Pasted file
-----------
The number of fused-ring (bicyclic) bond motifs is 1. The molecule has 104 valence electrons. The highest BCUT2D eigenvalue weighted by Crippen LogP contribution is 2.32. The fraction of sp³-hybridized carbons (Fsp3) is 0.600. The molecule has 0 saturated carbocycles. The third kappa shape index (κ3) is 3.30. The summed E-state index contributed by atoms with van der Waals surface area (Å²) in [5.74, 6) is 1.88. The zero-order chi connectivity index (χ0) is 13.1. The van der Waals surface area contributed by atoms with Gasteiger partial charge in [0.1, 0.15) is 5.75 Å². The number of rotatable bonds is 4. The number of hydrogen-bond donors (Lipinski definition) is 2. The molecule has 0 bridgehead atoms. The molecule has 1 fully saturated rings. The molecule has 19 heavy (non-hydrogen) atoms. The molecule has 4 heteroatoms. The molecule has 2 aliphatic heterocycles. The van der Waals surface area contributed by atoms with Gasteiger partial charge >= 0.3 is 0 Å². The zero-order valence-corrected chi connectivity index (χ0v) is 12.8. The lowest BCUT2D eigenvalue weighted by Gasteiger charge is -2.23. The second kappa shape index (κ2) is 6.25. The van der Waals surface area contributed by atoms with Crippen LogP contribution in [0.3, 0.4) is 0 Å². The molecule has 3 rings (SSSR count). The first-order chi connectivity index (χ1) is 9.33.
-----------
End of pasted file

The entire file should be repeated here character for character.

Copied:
The number of fused-ring (bicyclic) bond motifs is 1. The molecule has 104 valence electrons. The highest BCUT2D eigenvalue weighted by Crippen LogP contribution is 2.32. The fraction of sp³-hybridized carbons (Fsp3) is 0.600. The molecule has 0 saturated carbocycles. The third kappa shape index (κ3) is 3.30. The summed E-state index contributed by atoms with van der Waals surface area (Å²) in [5.74, 6) is 1.88. The zero-order chi connectivity index (χ0) is 13.1. The van der Waals surface area contributed by atoms with Gasteiger partial charge in [0.1, 0.15) is 5.75 Å². The number of rotatable bonds is 4. The number of hydrogen-bond donors (Lipinski definition) is 2. The molecule has 0 bridgehead atoms. The molecule has 1 fully saturated rings. The molecule has 19 heavy (non-hydrogen) atoms. The molecule has 4 heteroatoms. The molecule has 2 aliphatic heterocycles. The van der Waals surface area contributed by atoms with Gasteiger partial charge >= 0.3 is 0 Å². The zero-order valence-corrected chi connectivity index (χ0v) is 12.8. The lowest BCUT2D eigenvalue weighted by Gasteiger charge is -2.23. The second kappa shape index (κ2) is 6.25. The van der Waals surface area contributed by atoms with Crippen LogP contribution in [0.3, 0.4) is 0 Å². The molecule has 3 rings (SSSR count). The first-order chi connectivity index (χ1) is 9.33.